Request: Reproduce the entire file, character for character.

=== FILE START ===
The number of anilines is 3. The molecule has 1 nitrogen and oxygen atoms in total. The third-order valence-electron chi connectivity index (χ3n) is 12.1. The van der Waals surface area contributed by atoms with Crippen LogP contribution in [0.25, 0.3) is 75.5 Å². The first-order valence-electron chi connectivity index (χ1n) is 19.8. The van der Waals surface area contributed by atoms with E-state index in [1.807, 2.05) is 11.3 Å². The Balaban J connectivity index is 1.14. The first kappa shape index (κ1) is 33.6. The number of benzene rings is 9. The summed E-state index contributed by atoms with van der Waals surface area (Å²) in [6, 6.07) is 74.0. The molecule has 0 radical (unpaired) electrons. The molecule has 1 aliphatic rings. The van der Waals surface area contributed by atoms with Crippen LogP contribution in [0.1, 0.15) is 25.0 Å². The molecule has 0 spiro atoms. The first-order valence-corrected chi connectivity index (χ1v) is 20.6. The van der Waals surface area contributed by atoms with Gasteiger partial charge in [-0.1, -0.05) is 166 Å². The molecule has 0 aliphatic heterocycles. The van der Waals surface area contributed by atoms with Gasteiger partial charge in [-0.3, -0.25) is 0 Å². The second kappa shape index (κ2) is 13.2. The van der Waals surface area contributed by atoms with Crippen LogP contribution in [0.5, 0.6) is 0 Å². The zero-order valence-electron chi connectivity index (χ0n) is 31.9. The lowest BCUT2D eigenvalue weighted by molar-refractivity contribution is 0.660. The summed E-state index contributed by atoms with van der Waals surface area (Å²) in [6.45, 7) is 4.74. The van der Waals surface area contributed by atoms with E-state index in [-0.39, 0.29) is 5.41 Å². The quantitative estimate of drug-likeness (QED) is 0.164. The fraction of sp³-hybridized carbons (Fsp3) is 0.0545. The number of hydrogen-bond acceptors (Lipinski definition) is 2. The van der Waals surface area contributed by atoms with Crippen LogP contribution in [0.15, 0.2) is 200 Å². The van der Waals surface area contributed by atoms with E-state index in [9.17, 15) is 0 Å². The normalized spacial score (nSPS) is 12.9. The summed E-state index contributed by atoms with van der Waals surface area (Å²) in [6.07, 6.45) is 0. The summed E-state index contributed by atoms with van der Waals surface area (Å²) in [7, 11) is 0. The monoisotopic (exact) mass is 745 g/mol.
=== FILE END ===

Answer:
The number of anilines is 3. The molecule has 1 nitrogen and oxygen atoms in total. The third-order valence-electron chi connectivity index (χ3n) is 12.1. The van der Waals surface area contributed by atoms with Crippen LogP contribution in [0.25, 0.3) is 75.5 Å². The first-order valence-electron chi connectivity index (χ1n) is 19.8. The van der Waals surface area contributed by atoms with E-state index in [1.807, 2.05) is 11.3 Å². The Balaban J connectivity index is 1.14. The first kappa shape index (κ1) is 33.6. The number of benzene rings is 9. The summed E-state index contributed by atoms with van der Waals surface area (Å²) in [6, 6.07) is 74.0. The molecule has 0 radical (unpaired) electrons. The molecule has 1 aliphatic rings. The van der Waals surface area contributed by atoms with Crippen LogP contribution in [0.1, 0.15) is 25.0 Å². The molecule has 0 spiro atoms. The first-order valence-corrected chi connectivity index (χ1v) is 20.6. The van der Waals surface area contributed by atoms with Gasteiger partial charge in [-0.1, -0.05) is 166 Å². The molecule has 0 aliphatic heterocycles. The van der Waals surface area contributed by atoms with Gasteiger partial charge in [-0.3, -0.25) is 0 Å². The second kappa shape index (κ2) is 13.2. The van der Waals surface area contributed by atoms with Crippen LogP contribution in [0.5, 0.6) is 0 Å². The zero-order valence-electron chi connectivity index (χ0n) is 31.9. The lowest BCUT2D eigenvalue weighted by molar-refractivity contribution is 0.660. The summed E-state index contributed by atoms with van der Waals surface area (Å²) in [6.45, 7) is 4.74. The van der Waals surface area contributed by atoms with E-state index in [-0.39, 0.29) is 5.41 Å². The quantitative estimate of drug-likeness (QED) is 0.164. The fraction of sp³-hybridized carbons (Fsp3) is 0.0545. The number of hydrogen-bond acceptors (Lipinski definition) is 2. The van der Waals surface area contributed by atoms with Crippen LogP contribution in [0.15, 0.2) is 200 Å². The van der Waals surface area contributed by atoms with E-state index in [9.17, 15) is 0 Å². The normalized spacial score (nSPS) is 12.9. The summed E-state index contributed by atoms with van der Waals surface area (Å²) in [6.07, 6.45) is 0. The summed E-state index contributed by atoms with van der Waals surface area (Å²) in [7, 11) is 0. The monoisotopic (exact) mass is 745 g/mol.